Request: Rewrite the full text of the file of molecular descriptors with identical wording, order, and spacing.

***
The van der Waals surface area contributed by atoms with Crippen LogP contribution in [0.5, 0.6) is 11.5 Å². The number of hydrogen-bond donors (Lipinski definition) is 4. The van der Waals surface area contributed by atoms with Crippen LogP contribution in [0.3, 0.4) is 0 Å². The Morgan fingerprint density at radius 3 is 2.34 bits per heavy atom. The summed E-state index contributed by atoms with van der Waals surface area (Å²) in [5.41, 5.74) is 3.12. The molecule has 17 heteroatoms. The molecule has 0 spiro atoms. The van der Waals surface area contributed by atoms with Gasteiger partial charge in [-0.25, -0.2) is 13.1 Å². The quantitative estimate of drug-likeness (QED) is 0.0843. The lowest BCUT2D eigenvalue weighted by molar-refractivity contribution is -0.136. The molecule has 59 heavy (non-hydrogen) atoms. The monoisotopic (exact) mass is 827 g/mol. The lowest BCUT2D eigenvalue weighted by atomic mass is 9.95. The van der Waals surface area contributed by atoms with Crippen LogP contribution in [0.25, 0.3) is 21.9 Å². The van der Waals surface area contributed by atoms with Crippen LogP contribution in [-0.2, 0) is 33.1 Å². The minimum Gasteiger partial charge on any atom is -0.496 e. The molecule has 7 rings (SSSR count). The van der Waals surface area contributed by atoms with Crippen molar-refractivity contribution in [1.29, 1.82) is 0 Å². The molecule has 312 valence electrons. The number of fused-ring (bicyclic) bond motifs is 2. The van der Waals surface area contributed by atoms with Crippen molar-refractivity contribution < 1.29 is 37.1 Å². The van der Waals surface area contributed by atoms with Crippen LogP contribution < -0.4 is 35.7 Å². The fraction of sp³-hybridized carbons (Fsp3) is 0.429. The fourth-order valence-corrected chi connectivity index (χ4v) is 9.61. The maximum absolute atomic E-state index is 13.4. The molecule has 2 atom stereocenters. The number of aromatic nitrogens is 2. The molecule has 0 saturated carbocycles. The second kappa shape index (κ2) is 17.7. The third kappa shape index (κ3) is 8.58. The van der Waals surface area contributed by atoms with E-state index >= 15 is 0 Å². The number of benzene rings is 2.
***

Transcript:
The van der Waals surface area contributed by atoms with Crippen LogP contribution in [0.5, 0.6) is 11.5 Å². The number of hydrogen-bond donors (Lipinski definition) is 4. The van der Waals surface area contributed by atoms with Crippen LogP contribution in [0.3, 0.4) is 0 Å². The Morgan fingerprint density at radius 3 is 2.34 bits per heavy atom. The summed E-state index contributed by atoms with van der Waals surface area (Å²) in [5.41, 5.74) is 3.12. The molecule has 17 heteroatoms. The molecule has 0 spiro atoms. The van der Waals surface area contributed by atoms with Gasteiger partial charge in [-0.25, -0.2) is 13.1 Å². The quantitative estimate of drug-likeness (QED) is 0.0843. The lowest BCUT2D eigenvalue weighted by molar-refractivity contribution is -0.136. The molecule has 59 heavy (non-hydrogen) atoms. The monoisotopic (exact) mass is 827 g/mol. The lowest BCUT2D eigenvalue weighted by atomic mass is 9.95. The van der Waals surface area contributed by atoms with Crippen LogP contribution in [0.25, 0.3) is 21.9 Å². The van der Waals surface area contributed by atoms with Crippen LogP contribution in [-0.2, 0) is 33.1 Å². The minimum Gasteiger partial charge on any atom is -0.496 e. The molecule has 7 rings (SSSR count). The van der Waals surface area contributed by atoms with Crippen molar-refractivity contribution in [1.29, 1.82) is 0 Å². The molecule has 312 valence electrons. The number of fused-ring (bicyclic) bond motifs is 2. The van der Waals surface area contributed by atoms with Crippen molar-refractivity contribution < 1.29 is 37.1 Å². The van der Waals surface area contributed by atoms with Crippen LogP contribution < -0.4 is 35.7 Å². The fraction of sp³-hybridized carbons (Fsp3) is 0.429. The fourth-order valence-corrected chi connectivity index (χ4v) is 9.61. The maximum absolute atomic E-state index is 13.4. The molecule has 2 atom stereocenters. The number of aromatic nitrogens is 2. The molecule has 0 saturated carbocycles. The second kappa shape index (κ2) is 17.7. The third kappa shape index (κ3) is 8.58. The van der Waals surface area contributed by atoms with E-state index >= 15 is 0 Å². The number of benzene rings is 2.